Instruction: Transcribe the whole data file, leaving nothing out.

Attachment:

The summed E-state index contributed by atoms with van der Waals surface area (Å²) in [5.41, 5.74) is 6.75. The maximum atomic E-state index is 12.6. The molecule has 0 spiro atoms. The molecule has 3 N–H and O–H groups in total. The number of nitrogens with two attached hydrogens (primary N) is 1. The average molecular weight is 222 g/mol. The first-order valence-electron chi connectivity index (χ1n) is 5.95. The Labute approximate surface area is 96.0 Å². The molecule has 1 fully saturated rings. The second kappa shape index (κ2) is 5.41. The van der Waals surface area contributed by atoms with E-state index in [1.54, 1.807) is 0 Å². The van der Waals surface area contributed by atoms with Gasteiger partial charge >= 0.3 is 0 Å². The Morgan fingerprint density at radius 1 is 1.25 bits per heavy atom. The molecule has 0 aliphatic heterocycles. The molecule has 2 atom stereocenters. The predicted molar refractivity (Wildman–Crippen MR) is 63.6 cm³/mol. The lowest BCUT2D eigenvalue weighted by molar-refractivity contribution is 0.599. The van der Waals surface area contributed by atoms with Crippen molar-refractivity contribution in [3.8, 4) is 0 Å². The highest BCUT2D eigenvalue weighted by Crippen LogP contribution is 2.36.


The summed E-state index contributed by atoms with van der Waals surface area (Å²) in [5.41, 5.74) is 6.75. The maximum atomic E-state index is 12.6. The molecule has 0 spiro atoms. The molecule has 3 N–H and O–H groups in total. The number of nitrogens with two attached hydrogens (primary N) is 1. The average molecular weight is 222 g/mol. The first-order valence-electron chi connectivity index (χ1n) is 5.95. The Labute approximate surface area is 96.0 Å². The molecule has 1 fully saturated rings. The second kappa shape index (κ2) is 5.41. The van der Waals surface area contributed by atoms with E-state index in [1.54, 1.807) is 0 Å². The van der Waals surface area contributed by atoms with Gasteiger partial charge >= 0.3 is 0 Å². The Morgan fingerprint density at radius 1 is 1.25 bits per heavy atom. The molecule has 0 aliphatic heterocycles. The molecule has 2 atom stereocenters. The predicted molar refractivity (Wildman–Crippen MR) is 63.6 cm³/mol. The lowest BCUT2D eigenvalue weighted by molar-refractivity contribution is 0.599. The van der Waals surface area contributed by atoms with Crippen molar-refractivity contribution in [3.8, 4) is 0 Å². The highest BCUT2D eigenvalue weighted by Crippen LogP contribution is 2.36.